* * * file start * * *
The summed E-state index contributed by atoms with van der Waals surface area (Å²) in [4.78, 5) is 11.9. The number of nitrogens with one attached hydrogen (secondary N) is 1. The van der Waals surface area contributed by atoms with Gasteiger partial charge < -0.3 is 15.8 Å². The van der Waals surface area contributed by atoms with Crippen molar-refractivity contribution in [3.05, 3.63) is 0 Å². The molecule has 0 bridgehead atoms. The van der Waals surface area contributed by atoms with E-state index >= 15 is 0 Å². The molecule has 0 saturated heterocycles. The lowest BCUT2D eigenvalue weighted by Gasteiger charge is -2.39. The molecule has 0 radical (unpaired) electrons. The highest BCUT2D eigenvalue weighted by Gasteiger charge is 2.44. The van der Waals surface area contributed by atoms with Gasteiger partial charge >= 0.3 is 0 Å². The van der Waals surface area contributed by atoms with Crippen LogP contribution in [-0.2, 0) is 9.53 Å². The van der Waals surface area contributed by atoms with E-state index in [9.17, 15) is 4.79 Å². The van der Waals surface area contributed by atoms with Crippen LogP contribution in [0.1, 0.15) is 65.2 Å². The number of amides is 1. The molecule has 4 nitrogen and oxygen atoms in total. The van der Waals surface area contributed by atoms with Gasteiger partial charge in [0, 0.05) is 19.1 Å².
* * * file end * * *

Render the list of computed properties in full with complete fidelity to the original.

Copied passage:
The summed E-state index contributed by atoms with van der Waals surface area (Å²) in [4.78, 5) is 11.9. The number of nitrogens with one attached hydrogen (secondary N) is 1. The van der Waals surface area contributed by atoms with Gasteiger partial charge < -0.3 is 15.8 Å². The van der Waals surface area contributed by atoms with Crippen molar-refractivity contribution in [3.05, 3.63) is 0 Å². The molecule has 0 bridgehead atoms. The van der Waals surface area contributed by atoms with E-state index >= 15 is 0 Å². The molecule has 0 saturated heterocycles. The lowest BCUT2D eigenvalue weighted by Gasteiger charge is -2.39. The molecule has 0 radical (unpaired) electrons. The highest BCUT2D eigenvalue weighted by Gasteiger charge is 2.44. The van der Waals surface area contributed by atoms with Gasteiger partial charge >= 0.3 is 0 Å². The van der Waals surface area contributed by atoms with Crippen LogP contribution in [-0.2, 0) is 9.53 Å². The van der Waals surface area contributed by atoms with E-state index in [9.17, 15) is 4.79 Å². The van der Waals surface area contributed by atoms with Crippen LogP contribution in [0.1, 0.15) is 65.2 Å². The number of amides is 1. The molecule has 4 nitrogen and oxygen atoms in total. The van der Waals surface area contributed by atoms with Gasteiger partial charge in [0, 0.05) is 19.1 Å².